I spent the better part of the last two days finishing an inventory of the northeasternmost sections of China Valley. Inventory is an interesting experience. You start with a printout of what the last person found plus whatever has been entered since, minus whatever has been removed, or recorded as dead. Then you go out into the collection and try to find all those plants. Some are easy, like the ancient Cedars. Some difficult like obscure tiny perennials buried under drifts of their more vigorous relations. Anyway at some point you take your list with its notations and go inside to a computer and log on to BGBase. BGBase is a relational database and the repository for all our records at the Arboretum. Each plant is identified unambiguously by a unique combination of a 5 digit number and a qualifier.
Anyway, you log them in as Alive, Dead, Removed, or Unable to locate, or whatever obscure other alternatives are available. Essentially you add a line giving the date, the condition, and your name. There's also a field for comments, observations, notations, whatever. I'm personally grateful to whoever D. Sisas is; in 1996 she noted rough locations for almost all the plants she located. Very helpful. I have to admit that Stefan usually noted locations for plants that he planted or relocated.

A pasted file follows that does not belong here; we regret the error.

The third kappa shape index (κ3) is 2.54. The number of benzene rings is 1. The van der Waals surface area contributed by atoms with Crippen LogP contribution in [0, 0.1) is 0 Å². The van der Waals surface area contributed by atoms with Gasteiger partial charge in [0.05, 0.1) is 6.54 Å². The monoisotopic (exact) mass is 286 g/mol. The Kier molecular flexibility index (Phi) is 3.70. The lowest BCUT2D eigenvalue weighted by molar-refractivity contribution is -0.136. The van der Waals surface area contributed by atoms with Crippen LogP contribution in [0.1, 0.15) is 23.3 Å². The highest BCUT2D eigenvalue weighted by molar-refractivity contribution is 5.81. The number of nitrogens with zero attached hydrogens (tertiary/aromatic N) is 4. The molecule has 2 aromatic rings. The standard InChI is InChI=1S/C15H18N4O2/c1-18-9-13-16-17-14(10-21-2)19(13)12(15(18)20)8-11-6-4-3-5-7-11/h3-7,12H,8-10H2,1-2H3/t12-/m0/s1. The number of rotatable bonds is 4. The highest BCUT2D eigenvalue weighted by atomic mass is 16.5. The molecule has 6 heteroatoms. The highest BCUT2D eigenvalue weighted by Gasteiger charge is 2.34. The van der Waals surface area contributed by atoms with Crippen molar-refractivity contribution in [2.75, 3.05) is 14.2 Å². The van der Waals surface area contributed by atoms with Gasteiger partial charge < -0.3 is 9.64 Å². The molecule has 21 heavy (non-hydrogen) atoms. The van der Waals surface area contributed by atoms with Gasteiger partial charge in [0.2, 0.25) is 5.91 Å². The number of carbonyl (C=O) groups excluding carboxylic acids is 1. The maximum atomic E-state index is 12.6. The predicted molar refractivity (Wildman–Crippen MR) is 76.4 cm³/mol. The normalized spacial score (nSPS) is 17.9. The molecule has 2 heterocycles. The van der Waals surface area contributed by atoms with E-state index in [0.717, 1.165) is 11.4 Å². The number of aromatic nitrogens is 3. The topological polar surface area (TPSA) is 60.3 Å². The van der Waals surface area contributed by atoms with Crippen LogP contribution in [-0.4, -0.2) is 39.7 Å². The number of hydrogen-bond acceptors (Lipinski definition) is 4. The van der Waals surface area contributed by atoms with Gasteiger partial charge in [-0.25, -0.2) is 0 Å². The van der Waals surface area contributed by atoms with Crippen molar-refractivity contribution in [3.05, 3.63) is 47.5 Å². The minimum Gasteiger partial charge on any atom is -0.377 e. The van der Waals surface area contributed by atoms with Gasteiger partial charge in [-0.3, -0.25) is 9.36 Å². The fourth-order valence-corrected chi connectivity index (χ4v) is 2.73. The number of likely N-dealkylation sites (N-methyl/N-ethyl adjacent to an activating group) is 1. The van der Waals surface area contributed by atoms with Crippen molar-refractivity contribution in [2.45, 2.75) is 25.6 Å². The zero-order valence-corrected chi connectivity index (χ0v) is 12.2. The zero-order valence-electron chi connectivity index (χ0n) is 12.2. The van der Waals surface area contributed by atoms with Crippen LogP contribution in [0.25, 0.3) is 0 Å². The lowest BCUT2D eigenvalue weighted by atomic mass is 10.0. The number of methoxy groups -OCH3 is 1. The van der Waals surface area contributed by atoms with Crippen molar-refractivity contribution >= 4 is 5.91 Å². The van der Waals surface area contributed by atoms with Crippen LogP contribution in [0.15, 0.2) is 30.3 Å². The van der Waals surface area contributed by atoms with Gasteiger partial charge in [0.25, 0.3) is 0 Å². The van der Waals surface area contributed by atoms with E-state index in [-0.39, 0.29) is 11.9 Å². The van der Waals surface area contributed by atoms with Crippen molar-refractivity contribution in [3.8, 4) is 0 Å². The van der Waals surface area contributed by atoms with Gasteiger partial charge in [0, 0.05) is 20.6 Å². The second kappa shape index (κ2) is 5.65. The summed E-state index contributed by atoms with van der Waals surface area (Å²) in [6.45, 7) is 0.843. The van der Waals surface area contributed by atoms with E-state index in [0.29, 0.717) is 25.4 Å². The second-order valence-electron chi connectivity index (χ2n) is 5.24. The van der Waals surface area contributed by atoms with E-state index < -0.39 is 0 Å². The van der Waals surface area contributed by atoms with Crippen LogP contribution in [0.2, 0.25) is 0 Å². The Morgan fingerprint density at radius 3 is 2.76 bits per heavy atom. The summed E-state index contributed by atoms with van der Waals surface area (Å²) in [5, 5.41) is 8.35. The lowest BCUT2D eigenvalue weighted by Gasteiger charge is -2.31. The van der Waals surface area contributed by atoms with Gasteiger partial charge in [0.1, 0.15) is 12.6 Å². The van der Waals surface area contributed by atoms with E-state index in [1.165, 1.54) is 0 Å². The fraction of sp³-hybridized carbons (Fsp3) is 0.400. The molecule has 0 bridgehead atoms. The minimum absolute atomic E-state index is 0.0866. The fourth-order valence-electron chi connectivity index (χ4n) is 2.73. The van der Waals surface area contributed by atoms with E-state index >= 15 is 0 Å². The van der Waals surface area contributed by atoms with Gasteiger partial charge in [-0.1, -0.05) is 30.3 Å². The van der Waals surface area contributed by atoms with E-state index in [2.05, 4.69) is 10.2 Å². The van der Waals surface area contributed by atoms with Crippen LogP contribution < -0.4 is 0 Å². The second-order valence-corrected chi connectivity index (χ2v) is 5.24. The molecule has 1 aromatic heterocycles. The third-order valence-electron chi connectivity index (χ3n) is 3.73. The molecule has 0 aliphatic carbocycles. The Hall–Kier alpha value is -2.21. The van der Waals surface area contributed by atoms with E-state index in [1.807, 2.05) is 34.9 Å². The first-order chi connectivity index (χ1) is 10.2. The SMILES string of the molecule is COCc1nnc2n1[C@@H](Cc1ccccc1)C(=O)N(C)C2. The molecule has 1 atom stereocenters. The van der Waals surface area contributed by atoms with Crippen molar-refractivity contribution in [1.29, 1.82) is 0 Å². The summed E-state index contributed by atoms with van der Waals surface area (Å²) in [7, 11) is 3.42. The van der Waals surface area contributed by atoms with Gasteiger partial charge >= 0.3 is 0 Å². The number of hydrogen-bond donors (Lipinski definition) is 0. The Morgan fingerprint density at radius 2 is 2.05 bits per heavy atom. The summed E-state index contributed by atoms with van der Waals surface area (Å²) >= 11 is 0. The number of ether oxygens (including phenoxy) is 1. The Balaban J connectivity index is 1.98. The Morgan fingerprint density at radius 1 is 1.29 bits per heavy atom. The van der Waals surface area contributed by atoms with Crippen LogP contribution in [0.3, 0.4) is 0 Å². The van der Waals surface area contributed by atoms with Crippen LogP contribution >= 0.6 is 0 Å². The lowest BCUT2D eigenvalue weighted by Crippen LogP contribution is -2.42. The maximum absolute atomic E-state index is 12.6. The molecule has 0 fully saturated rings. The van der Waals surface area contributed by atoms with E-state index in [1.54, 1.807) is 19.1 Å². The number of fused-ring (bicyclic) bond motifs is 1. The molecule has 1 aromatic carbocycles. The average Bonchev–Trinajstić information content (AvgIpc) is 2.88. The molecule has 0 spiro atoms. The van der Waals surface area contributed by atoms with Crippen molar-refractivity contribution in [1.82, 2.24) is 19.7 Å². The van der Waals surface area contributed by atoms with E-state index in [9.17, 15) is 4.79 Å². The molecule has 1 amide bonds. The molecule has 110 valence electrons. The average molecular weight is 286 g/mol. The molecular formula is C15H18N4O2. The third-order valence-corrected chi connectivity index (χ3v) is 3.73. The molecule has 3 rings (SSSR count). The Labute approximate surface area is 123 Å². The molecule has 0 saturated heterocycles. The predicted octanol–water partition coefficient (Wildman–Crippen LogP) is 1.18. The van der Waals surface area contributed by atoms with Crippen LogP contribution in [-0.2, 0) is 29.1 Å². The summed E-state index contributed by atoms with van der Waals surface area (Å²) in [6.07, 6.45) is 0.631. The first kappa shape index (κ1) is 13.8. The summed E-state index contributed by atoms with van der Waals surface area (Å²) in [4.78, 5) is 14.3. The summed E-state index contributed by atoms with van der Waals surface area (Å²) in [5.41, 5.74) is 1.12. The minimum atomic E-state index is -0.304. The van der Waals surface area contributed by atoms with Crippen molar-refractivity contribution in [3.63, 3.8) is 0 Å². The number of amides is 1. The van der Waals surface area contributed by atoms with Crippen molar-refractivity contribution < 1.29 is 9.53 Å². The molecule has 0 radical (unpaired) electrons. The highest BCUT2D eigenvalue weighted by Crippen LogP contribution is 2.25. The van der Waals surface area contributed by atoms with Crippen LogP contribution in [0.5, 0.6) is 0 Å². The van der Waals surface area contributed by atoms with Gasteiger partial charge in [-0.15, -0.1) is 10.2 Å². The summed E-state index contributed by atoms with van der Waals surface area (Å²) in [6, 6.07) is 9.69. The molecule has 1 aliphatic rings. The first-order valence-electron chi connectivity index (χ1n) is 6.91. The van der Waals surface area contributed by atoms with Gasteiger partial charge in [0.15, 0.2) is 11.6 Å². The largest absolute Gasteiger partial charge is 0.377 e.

I was chugging along on autopilot Monday when I came to an entry that meant more to me that it did to BGBase. 65074*J, Ophiopogon japonicus nana. The dwarf Ophiopogon that grows between and beside the stone steps leading down from the Red Pagoda to China Valley. L. Lee, Larry Lee, the curator of the Asian Collections for my first stint, entered the first fieldcheck in December of 1991. D. Sisas followed, but not until 1996, dutifully noting the location. Then Carole Bordelon (my curator), then Pat Lynch, and then Stefan. Sequential and interesting.
But I remember building the steps with L. Lee standing over me directing the placement of every stone. And I remember red-headed Alistair, newly emigrated from England and who would later design a Pagoda to replace the, then rotting one, helping Roger, soon to become another tragic victim of AIDS digging the plants from near the big Davidia, carrying them to the Pagoda and spacing them out. They cover the ground nicely now; it's one of the most attractive spots in an attractive garden. The recollections make me both happy and sad.